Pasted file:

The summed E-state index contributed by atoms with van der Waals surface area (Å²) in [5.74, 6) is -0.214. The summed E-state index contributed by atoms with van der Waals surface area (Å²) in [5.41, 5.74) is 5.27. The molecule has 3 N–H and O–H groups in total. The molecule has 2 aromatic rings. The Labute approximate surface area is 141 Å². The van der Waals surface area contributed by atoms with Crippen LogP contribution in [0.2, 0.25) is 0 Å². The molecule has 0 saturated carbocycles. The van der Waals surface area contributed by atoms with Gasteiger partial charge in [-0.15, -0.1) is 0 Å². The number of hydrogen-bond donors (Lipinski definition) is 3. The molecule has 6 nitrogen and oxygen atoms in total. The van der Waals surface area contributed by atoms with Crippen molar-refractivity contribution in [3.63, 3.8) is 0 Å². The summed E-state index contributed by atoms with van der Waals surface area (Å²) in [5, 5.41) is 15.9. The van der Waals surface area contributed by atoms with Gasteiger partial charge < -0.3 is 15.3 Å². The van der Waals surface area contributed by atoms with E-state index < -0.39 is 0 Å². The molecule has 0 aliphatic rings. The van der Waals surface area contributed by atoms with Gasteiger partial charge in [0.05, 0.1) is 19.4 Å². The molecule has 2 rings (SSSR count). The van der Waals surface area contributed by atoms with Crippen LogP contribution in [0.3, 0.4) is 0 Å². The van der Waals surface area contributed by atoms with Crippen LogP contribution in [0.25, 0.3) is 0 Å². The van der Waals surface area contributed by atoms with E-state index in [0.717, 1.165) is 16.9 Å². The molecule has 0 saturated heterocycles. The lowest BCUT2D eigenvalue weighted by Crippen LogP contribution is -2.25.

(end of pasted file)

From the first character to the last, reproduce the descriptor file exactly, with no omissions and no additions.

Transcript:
The summed E-state index contributed by atoms with van der Waals surface area (Å²) in [5.74, 6) is -0.214. The summed E-state index contributed by atoms with van der Waals surface area (Å²) in [5.41, 5.74) is 5.27. The molecule has 3 N–H and O–H groups in total. The molecule has 2 aromatic rings. The Labute approximate surface area is 141 Å². The van der Waals surface area contributed by atoms with Crippen LogP contribution in [0.2, 0.25) is 0 Å². The molecule has 0 saturated carbocycles. The van der Waals surface area contributed by atoms with Gasteiger partial charge in [-0.15, -0.1) is 0 Å². The number of hydrogen-bond donors (Lipinski definition) is 3. The molecule has 6 nitrogen and oxygen atoms in total. The van der Waals surface area contributed by atoms with Crippen molar-refractivity contribution in [3.63, 3.8) is 0 Å². The summed E-state index contributed by atoms with van der Waals surface area (Å²) in [5, 5.41) is 15.9. The van der Waals surface area contributed by atoms with Gasteiger partial charge < -0.3 is 15.3 Å². The van der Waals surface area contributed by atoms with E-state index < -0.39 is 0 Å². The molecule has 0 aliphatic rings. The van der Waals surface area contributed by atoms with Gasteiger partial charge in [0.05, 0.1) is 19.4 Å². The molecule has 2 rings (SSSR count). The van der Waals surface area contributed by atoms with Crippen LogP contribution in [0.3, 0.4) is 0 Å². The van der Waals surface area contributed by atoms with Crippen LogP contribution in [0.25, 0.3) is 0 Å². The van der Waals surface area contributed by atoms with E-state index in [0.717, 1.165) is 16.9 Å². The molecule has 0 saturated heterocycles. The lowest BCUT2D eigenvalue weighted by Crippen LogP contribution is -2.25.